Weak consumer confidence in retail and property market signals need for interest rate cut
Fresh data from BRC follows Kantar’s latest figures detailing a record drop in retail price inflation in the four weeks leading up to Christmas
David Hannah, Group Chairman of Cornerstone Tax, calls for the BoE to reduce interest rates in the new year following inflation’s continued drop
According to the British Retail Consortium, weak consumer confidence facilitated a heavy drag on retail spending last month, with sales growing by an annual rate of 1.7% in December, down from 2.7% the previous month and below the 12-month average of 3.6%. These new figures are in line with the latest research from the global data consortium, Kantar, the UK’s monthly grocery price inflation fell by at the fastest pace on record in December, following the trend of similar price-tracking metrics in recent months. The yearly inflation of grocery prices dropped by 2.4% between November and December, from 9.1% to 6.7%. Following the Consumer Price Index’s (CPI) reported yearly decline to 3.9% last month, pressure has continued to mount on the BoE to look towards cutting interest rates in the new year as the inflation rate nears its 2% target. David Hannah, Group Chairman of Cornerstone Tax, the UK’s leading property tax consultancy, has advocated for reducing the base rate of interest as a means to stave off recession fears.
According to Kantar, the principle factor behind December’s dramatic fall in retail inflation stems from an aggressive promotional strategy from merchants across the UK. Kantar’s data suggests that up to one-third of all spending fell on discounted items, as household budgets remained tight and competition intensified amongst outlets. The UK’s top budget retailers, Aldi and Lidl, reported their most successful season to-date, with Aldi’s sales rising 8% in the four weeks leading up to December 24th.
According to David Hannah, these downward inflationary trends mirror certain elements of the UK property market, which has witnessed a tumultuous 2023. The drastic rise in mortgage rates over the past two years have dissuaded many would-be first-time buyers from taking their first step on the property ladder, as a result analysts have overseen the emergence of a buyer’s market – where house prices have fallen due to a lack of demand and consumer confidence. With the rate of interest remaining at an adversely high 5.25% - the UK’s leading property companies are predicting that this trend will continue far into 2024.
Repeated trends of inflationary decline reported in recent months have provoked fresh calls for the BoE to look towards cutting interest rates in their next meeting. In a recent poll, a majority of the UK’s leading economists have predicted that the UK’s central bank will cut the base rate of interest at least twice over the course of 2024 as the UK enters the “orbit of recession” as witnessed by November’s announced fiscal contraction of 0.3%. David Hannah calls on the BoE to urgently rethink its hawkish macroeconomic strategy, asserting that the UK economy faces a serious risk of further contraction if previous interest rate rises aren’t reversed.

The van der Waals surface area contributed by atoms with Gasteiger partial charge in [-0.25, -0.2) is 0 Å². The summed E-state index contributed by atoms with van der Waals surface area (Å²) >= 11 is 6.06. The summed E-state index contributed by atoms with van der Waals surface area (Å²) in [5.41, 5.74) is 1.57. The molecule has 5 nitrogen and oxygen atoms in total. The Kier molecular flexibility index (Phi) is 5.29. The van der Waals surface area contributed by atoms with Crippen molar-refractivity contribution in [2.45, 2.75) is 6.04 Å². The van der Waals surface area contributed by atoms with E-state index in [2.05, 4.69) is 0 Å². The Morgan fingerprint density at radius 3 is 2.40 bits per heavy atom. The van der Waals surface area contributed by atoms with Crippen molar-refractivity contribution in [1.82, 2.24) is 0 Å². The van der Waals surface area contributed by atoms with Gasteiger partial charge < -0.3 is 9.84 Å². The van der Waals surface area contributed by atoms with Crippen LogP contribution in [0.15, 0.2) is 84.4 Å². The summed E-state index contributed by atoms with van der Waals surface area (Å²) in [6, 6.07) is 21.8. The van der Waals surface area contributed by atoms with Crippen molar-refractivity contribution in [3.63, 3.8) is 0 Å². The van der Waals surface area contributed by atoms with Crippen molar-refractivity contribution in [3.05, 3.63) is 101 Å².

David Hannah, Group Chairman of Cornerstone Tax, comments:
“Today’s report from the British Retail Consortium shouldn’t come as a surprise to most shoppers, record-high mortgage rates and tight budgets have constrained the spending of households across the country, forcing them to make even tougher financial decisions this Christmas. Last week’s figures from Kantar revealed that retail inflation had, in fact, dropped at its fastest pace on record as merchants pursued aggressive promotional strategies in a bid to curb the collapse in demand.
“Over the previous year we’ve witnessed a similar trend within the UK housing market, the same sky-high mortgage rates have dissuaded many would-be first-time buyers from entering market and taking their first step on the property ladder. As a result, there’s been an observable decline in asking prices as estate agents lower their offers in a bid to stimulate interest within a stagnant market.
‘To stave off a recession and get Britain buying again, it’s now clearer than ever that the BoE must urgently rethink their macroeconomic strategy. With inflation nearing its 2% target, policymakers should look towards cutting the base rate by at least half a percentage point at their next meeting in order to signal optimism within the wider UK economy.”